Strong induction is induction where you assume that all previous cases satisfy your induction hypothesis, not just the most recent case. Sometimes knowing the previous step just isn't enough. The following well-known theorem is a good example of strong induction: Every natural number factors into a product of irreducibles.
Base case: $n=2$ factors into irreducibles. Now, for the induction step, suppose all numbers less than or equal to $n-1$ factor into irreducibles. Now either $n$ is irreducible, or $n=kl$, where $k$ and $l$ are less than $n$. Now since I can write $k$ and $l$ each as a product of irreducibles (by the induction hypothesis), I can write $n$ as a product of irreducibles.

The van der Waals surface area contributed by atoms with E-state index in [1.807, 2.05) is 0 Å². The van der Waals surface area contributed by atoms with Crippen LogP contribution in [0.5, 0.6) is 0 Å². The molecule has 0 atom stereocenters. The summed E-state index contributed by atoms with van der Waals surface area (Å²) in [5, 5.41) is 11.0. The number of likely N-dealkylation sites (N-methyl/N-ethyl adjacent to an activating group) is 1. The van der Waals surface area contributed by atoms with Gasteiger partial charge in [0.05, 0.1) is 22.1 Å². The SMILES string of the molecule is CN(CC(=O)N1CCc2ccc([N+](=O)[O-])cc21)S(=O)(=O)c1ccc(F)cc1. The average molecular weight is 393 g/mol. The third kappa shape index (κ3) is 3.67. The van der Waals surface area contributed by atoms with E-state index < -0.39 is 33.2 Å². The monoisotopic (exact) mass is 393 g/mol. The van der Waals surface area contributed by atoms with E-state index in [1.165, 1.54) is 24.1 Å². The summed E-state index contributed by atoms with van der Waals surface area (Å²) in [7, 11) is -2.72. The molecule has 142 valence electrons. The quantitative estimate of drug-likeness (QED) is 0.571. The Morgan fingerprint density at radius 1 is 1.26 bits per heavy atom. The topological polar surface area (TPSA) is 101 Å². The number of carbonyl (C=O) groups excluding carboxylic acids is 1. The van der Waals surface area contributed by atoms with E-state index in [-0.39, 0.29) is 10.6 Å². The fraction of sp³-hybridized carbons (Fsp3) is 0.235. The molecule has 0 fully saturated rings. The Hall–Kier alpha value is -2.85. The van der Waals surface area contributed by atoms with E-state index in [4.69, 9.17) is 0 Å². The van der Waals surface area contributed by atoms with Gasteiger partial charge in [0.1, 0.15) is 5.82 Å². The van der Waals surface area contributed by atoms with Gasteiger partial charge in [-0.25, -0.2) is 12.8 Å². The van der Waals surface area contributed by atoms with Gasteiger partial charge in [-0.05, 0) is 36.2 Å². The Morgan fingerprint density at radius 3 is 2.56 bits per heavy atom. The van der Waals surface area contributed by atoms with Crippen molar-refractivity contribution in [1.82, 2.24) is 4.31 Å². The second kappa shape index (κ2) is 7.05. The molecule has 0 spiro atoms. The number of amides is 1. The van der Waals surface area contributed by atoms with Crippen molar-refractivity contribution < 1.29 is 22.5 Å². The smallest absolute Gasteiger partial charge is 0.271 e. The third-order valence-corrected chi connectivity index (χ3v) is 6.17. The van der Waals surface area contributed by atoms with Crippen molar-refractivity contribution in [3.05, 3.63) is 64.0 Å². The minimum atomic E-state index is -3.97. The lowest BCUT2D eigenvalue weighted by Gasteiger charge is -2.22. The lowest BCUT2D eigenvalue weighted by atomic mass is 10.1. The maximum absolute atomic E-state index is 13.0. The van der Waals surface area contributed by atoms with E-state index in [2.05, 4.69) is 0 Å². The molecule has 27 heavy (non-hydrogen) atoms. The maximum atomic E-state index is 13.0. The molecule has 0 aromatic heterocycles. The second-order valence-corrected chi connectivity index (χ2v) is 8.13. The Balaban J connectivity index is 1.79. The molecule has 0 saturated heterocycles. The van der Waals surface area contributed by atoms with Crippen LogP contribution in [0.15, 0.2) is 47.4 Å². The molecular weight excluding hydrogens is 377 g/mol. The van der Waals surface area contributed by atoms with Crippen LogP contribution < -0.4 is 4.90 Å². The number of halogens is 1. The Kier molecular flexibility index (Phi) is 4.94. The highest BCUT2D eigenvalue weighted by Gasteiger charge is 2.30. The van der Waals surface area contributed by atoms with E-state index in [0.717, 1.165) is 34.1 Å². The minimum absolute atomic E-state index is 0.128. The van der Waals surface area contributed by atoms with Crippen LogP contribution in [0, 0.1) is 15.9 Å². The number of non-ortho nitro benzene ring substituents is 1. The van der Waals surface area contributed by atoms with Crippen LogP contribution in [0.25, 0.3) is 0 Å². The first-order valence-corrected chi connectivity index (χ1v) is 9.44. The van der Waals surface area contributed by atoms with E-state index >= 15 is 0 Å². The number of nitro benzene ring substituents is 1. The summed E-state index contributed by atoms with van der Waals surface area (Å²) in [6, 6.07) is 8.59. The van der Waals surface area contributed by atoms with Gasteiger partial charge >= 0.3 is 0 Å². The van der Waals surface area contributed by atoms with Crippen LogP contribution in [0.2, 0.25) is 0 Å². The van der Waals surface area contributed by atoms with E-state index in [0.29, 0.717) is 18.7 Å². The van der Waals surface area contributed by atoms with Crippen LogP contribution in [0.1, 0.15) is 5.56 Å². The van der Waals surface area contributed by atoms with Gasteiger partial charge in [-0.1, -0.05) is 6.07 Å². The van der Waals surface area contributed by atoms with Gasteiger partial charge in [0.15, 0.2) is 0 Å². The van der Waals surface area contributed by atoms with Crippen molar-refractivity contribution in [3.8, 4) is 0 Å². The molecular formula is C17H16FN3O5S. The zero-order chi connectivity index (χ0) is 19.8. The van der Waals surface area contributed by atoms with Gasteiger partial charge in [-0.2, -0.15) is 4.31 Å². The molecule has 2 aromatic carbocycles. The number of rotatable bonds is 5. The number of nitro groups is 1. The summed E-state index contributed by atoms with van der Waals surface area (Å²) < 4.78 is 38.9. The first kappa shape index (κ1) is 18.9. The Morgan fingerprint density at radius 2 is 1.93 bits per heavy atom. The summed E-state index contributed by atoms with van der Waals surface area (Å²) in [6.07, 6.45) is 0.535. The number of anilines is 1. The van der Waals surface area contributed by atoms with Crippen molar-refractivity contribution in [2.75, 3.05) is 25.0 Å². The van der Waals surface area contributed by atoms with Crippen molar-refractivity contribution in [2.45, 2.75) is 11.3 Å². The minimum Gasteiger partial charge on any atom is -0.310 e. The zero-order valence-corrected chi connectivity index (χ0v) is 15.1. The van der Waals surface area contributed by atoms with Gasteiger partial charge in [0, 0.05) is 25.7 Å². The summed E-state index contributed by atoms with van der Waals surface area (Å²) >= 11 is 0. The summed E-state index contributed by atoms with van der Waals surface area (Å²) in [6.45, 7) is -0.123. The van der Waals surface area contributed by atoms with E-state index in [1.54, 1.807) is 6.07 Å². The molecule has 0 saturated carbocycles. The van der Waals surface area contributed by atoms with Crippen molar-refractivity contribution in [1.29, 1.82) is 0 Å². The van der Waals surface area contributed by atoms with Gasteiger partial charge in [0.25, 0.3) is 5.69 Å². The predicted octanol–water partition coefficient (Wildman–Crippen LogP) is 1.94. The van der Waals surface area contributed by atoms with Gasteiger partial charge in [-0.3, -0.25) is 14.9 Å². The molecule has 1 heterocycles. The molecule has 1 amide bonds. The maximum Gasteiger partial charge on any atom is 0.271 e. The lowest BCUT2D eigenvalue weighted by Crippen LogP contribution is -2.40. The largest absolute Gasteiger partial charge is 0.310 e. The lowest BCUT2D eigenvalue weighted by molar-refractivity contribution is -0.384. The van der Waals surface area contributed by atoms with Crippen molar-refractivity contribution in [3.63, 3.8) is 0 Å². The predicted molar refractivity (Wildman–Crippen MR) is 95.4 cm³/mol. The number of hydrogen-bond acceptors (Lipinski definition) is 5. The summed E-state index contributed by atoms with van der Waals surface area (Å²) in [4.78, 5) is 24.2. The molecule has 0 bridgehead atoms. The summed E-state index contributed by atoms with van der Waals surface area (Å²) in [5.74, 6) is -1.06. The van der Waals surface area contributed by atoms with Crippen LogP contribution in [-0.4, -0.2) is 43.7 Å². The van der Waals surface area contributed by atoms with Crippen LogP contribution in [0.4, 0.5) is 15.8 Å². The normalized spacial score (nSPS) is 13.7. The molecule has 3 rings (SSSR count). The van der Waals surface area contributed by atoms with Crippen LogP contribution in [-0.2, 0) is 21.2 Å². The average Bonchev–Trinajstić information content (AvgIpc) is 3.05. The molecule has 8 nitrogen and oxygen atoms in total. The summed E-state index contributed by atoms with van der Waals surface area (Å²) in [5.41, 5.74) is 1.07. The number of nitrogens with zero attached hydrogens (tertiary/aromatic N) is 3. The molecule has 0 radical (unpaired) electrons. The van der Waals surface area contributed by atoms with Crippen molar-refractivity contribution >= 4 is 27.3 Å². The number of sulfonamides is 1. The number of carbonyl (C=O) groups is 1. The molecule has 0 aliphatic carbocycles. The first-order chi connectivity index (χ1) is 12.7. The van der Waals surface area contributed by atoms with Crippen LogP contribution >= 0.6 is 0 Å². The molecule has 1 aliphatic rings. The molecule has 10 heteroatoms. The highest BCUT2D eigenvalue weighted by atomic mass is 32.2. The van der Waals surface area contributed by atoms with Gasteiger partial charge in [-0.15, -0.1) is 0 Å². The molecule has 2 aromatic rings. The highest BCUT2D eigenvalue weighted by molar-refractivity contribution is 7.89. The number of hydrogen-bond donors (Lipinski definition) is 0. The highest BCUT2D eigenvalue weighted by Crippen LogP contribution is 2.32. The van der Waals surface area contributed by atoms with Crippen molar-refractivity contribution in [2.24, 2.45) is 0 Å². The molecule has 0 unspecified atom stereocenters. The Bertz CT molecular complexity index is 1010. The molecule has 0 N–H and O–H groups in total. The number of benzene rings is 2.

Note that it would not have been good enough to assume the induction hypothesis only for $n-1$, since knowing that $n-1$ factors tells me nothing about whether $n$ factors. Instead, in my induction hypothesis I assumed all natural numbers less than $n$ factor.
EDIT: Note that irreducible numbers are the same as prime numbers. See the discussion below if you're wondering about my choice of terminology.